Jigsaw puzzling

Slowly, slowly. Piece by piece, I am putting together a puzzle. Gathering, building, shaping fragments of ideas and thoughts into something tangible. Gingerly balancing between the tasks of planning and the delight of anticipation.

This past year or so has been hard, and pushed me to the limits of resilience emotionally and physically. This has been exacerbated by events such as the embolism conspiring to sabotage any opportunity to have a restful, healing break.

So I am cautious as I carefully share some ingredients of the puzzle I am working on, and the picture which is taking shape.

jigsaw plain

I am taking some holiday in the next few weeks. I am hatching a plan, a gentle adventure and escapade. I feel fragile so this will not be any bungee-jumping, jungle-trekking, kayaking or abseiling adventure, but a healing retreat. I yearn for the natural sounds and colours of the jungle, and the music of the breeze and the rains. I long to be surrounded by the elements and for my mind and body to be bathed gently.

It was not intended to be such a process, but this is taking shape in a fascinating way. I have been looking at specific parts of the break in a rather random and incoherent way. Little fragments at a time, with a broad landscape in mind, but only focusing on a piece at a time.

The framework has been fairly simple. I want to have a break over my birthday. I want to visit a country I have not visited before. In Asia. And just to further constrain choices, I want an easy, relatively short journey. Thank goodness Asia has so many options!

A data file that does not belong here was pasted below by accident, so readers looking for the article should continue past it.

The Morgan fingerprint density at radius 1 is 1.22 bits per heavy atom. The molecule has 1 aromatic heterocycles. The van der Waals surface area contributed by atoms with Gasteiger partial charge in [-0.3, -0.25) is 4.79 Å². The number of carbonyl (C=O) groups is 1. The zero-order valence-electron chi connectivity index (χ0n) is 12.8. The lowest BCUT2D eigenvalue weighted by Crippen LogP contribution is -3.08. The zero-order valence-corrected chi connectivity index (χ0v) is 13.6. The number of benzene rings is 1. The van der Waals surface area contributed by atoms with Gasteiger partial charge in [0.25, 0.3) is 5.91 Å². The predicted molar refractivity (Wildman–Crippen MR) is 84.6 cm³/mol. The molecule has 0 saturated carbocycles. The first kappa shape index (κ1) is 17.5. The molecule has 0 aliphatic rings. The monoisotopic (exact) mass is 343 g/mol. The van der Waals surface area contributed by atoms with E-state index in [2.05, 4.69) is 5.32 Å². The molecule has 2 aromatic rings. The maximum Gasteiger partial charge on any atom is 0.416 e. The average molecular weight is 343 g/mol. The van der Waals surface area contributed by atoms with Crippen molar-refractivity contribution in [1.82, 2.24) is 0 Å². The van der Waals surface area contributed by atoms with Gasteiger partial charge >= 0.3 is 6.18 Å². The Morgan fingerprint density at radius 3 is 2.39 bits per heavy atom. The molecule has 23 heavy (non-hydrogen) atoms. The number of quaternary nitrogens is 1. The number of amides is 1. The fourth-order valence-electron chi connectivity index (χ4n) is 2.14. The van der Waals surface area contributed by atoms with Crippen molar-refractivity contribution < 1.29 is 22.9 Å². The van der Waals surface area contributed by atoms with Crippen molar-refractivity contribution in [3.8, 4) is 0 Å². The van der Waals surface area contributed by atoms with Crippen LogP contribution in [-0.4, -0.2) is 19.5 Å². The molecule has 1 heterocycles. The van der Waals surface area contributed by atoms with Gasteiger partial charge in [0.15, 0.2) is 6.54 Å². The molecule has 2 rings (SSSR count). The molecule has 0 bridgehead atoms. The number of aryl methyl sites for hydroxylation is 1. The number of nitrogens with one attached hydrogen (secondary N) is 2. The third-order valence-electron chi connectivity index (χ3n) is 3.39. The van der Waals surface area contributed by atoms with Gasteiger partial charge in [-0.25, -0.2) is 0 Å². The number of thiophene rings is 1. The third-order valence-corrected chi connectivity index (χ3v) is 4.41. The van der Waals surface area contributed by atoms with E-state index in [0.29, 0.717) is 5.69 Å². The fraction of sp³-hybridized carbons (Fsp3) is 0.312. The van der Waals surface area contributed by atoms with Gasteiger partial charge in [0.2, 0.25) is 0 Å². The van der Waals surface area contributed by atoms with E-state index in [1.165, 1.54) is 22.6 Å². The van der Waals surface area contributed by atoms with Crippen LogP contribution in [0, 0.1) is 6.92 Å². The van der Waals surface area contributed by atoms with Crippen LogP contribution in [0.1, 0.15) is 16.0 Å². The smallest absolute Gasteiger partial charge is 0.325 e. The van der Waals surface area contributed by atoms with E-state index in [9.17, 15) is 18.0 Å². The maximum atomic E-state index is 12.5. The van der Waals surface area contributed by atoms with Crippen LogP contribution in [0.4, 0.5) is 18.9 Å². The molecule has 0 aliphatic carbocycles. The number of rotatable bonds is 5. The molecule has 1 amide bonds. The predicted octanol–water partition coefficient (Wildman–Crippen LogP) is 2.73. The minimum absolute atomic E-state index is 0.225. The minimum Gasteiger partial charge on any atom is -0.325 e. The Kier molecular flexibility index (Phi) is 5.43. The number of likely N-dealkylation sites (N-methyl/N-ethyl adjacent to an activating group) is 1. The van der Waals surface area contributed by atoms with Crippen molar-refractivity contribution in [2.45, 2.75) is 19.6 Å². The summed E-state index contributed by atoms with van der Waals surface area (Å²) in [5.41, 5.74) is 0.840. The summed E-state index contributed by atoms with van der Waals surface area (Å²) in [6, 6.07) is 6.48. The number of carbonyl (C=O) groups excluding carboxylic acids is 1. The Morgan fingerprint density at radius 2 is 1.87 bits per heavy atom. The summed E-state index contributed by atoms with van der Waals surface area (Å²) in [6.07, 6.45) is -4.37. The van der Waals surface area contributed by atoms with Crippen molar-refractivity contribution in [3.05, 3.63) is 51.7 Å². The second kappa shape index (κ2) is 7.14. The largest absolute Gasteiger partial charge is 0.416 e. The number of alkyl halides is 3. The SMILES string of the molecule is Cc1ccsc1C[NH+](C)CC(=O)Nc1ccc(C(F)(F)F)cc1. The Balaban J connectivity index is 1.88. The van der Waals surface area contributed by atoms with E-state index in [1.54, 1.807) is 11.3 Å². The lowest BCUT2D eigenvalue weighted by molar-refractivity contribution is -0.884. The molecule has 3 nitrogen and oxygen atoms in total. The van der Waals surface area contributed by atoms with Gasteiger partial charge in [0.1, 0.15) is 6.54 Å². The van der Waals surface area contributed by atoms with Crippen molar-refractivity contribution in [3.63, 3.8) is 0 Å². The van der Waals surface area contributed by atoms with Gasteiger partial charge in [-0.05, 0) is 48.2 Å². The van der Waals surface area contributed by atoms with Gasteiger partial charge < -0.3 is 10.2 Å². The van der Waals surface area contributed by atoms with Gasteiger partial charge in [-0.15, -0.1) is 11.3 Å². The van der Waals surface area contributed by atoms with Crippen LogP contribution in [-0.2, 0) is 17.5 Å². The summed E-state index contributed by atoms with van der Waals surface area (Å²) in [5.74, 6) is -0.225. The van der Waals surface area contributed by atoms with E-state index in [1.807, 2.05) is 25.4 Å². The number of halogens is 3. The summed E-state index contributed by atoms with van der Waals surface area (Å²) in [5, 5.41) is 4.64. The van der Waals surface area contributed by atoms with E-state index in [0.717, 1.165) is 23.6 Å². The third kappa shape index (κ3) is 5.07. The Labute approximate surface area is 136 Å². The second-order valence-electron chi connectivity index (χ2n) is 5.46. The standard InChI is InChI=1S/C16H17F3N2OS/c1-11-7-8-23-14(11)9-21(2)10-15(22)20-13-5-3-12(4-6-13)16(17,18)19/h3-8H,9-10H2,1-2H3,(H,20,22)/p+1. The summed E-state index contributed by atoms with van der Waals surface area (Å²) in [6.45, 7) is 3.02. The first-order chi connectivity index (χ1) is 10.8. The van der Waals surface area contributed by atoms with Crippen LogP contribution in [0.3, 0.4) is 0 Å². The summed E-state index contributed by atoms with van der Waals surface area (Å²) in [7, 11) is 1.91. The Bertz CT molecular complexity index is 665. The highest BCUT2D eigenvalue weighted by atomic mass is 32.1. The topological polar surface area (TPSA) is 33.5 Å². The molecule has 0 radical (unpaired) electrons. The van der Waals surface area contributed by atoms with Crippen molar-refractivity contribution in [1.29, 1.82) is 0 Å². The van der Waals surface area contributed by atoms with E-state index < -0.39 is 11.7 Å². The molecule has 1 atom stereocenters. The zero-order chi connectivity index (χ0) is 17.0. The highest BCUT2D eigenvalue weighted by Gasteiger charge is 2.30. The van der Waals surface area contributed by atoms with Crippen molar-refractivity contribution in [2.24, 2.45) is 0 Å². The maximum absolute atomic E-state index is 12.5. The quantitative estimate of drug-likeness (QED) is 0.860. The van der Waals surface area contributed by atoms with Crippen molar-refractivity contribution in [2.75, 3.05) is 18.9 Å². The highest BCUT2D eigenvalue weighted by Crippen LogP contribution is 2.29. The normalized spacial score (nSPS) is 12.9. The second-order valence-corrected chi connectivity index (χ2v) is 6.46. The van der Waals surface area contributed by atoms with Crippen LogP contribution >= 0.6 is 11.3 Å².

Happily there are a few more direct and even low airline options from Yangon to help to lay the background for this puzzle. A direct flight to Kuala Lumpur provided a very helpful foundation piece for the puzzle. I have not been to Malaysia before. Rather sad, given I have been in this region for thirteen years, but there you go! Quite convenient, for my planning. KL is not really somewhere I have been particularly drawn to visit, the images of the iconic Petronas Towers and sophisticated shopping malls not my first thought of a peaceful getaway. Until I saw the photographs and accounts of a visit to KL by my friend, and that presented a somewhat different impression. A fascinating old town, colonial architecture, museums and galleries. And besides, KL is not so far from jungle retreat and peaceful places. Definitely a viable basis.

The next part of the puzzle which provided the necessary foundation, was a recommendation from a friend for a little known place, a couple of hours north of KL on a tiny island. Not a beach location (it’s not really so far away from that seismic fault line which we have already witnessed rumbling) but a retreat in the hills, nestled in the jungle. I know it is monsoon season, and I know there will be a good amount of grey cloud. But the thought of the rains hammering down, drenching me and washing away those tensions and releasing emotions is incredibly welcoming and comforting.

Before long, these two pieces of the puzzle were in place, a single flight to KL and a five night reservation at the retreat. Many gaps were in the puzzle, but the start of a picture was taking definite shape.